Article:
But he wasn’t the only one looking at her, she realized. She felt the stares—from everywhere, men ogling her. That wasn’t something she was used to. Men usually shied away from her because of her height, five-foot-eight…well, closer to five-foot-nine. She’d always been the tallest girl in school, even nursing school. She’d loomed over every boy she’d ever dated, which wasn’t many.

Only Gary had been taller.

Her cheeks burned. Jesus, why are they staring? Surely it hadn’t been that long since they’d seen a female. It wasn’t as if these guys had been out in the jungle for months; they were fresh off the plane from The World. She ran a cautious hand down the back of her skirt to make sure she hadn’t managed to get it tucked into her panty-hose during her last visit to the toilet on the plane. No, everything seemed to be in order.

And speaking of toilet, she would soon have to go. She glanced around the terminal, hoping to see a restroom. But, apparently, that was another American luxury unavailable at the moment. She sighed.

After a twenty-minute wait, she finally made it to the counter. A bored private stamped her paperwork and gestured to another line forming at the end of the room. Toes pinching from the torture devices the US Army referred to as "dress pumps," Cindy made her way over to it, relieved to see the red-haired nurse already there.

Her blue eyes lit up when she saw Cindy. She waved, and suddenly Cindy felt better about everything. The girl was just so apple-pie American, so comforting, like she was a little bit of home. Cindy had a gut feeling they’d be the best of friends as they helped each other get through this year in Vietnam.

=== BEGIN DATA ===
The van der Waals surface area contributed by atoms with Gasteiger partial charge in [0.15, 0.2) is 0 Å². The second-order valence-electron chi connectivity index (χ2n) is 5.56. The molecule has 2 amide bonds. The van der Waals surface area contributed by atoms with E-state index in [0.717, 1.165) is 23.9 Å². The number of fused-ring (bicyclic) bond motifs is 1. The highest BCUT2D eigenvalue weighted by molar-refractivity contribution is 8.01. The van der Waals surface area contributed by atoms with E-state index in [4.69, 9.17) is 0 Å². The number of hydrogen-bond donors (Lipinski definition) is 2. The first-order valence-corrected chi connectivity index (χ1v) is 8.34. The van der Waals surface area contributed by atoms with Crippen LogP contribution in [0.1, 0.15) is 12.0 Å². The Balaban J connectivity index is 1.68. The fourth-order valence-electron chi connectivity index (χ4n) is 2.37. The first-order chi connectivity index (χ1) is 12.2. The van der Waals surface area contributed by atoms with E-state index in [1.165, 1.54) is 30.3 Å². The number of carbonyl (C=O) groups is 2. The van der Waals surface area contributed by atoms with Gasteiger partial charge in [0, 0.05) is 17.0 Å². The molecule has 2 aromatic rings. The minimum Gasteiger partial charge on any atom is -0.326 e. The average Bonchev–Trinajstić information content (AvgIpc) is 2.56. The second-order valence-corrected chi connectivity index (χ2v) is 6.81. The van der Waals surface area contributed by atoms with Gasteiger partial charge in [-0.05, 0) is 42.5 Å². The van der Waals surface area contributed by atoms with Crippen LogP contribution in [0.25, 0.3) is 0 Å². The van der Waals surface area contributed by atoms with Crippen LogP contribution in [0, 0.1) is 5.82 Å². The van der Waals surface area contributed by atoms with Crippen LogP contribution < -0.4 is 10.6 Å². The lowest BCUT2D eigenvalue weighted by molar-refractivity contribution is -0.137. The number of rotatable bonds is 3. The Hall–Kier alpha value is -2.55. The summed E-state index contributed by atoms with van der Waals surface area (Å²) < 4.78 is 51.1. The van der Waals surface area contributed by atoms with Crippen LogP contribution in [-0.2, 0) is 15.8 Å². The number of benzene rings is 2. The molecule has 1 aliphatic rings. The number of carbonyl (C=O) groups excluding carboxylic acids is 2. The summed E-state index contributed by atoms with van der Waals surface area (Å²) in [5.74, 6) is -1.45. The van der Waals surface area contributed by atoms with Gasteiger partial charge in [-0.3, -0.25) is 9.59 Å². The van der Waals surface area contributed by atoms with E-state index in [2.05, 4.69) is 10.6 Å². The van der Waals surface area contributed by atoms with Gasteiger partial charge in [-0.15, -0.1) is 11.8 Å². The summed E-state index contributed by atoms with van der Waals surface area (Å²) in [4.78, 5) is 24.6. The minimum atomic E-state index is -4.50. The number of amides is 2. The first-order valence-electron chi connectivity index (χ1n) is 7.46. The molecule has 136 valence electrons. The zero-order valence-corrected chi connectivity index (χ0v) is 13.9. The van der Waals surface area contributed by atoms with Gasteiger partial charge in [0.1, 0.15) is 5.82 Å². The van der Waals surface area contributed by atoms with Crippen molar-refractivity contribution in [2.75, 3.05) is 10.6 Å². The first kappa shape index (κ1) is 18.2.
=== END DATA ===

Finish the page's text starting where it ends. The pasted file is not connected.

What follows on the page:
After a briefing—and a bathroom break in the less-than-luxurious one-holer in the building--Cindy followed the others to a row of green Army buses for the short ride to the 90th Replacement Battalion, a holding facility for soldiers and nurses until their individual unit assignments came through. The bus, its windows covered with wire mesh, rumbled through narrow streets, protected by jeeps mounted with M60 machine guns in front and behind the convoy. Heat pulsated inside the bus like something alive—an entity bent on sapping every ounce of energy out of the bedraggled human cargo.

A hard-bitten soldier caught Cindy’s eye and nodded toward the screens. "That’s to protect us from grenades thrown by our friendly South Vietnamese gooks."

Cindy wiped the sweat from her brow and tried to summon a grin, even though she didn’t think that was something he should be joking about. He stared back, iron-jawed, and with a sudden queasiness, she realized he wasn’t joking. Trying to dispel her dread, she turned away from him and looked out the window.

Vietnam looked pretty much like it did on TV. Bare-footed peasants trudged along the road, carrying baskets filled with unidentifiable items. Others dressed in black pajama-like clothes and conical hats toiled in rice paddies. A scrawny water buffalo lumbered through one of those paddies, an old man following with a switch that for the glimpse Cindy caught, he seemed to be using quite liberally. An ancient-looking woman squatted at the roadside, appearing to be selling something. Clearly, this country, beyond the war, was mired in poverty.

So, where are you from? the redhead next to her asked.

Cindy turned and smiled. "Plainfield, Indiana. You?"

By the time the buses pulled through the gates of the 90th, she felt as if she’d known Shelley forever. She wasn’t, in fact, from Minnesota, but from New Hampshire, but she had had experience milking a cow. Her father owned a dairy farm.

Who can we talk to about seeing if we can be sent to the same hospital? Cindy asked the sergeant who appeared to be in charge inside the Quonset hut to which they were led.

He gave her a blank look, and then said flatly, "You haven’t been in the Army long, have you, Lieutenant?"

Two days later, Cindy found herself assigned to the 24th Evacuation Hospital in Long Binh. Shelley went to the 71st Evacuation Hospital in Pleiku, hundreds of miles up-country. And that’s when Cindy learned her first harsh lesson in Vietnam.

You could count on nothing.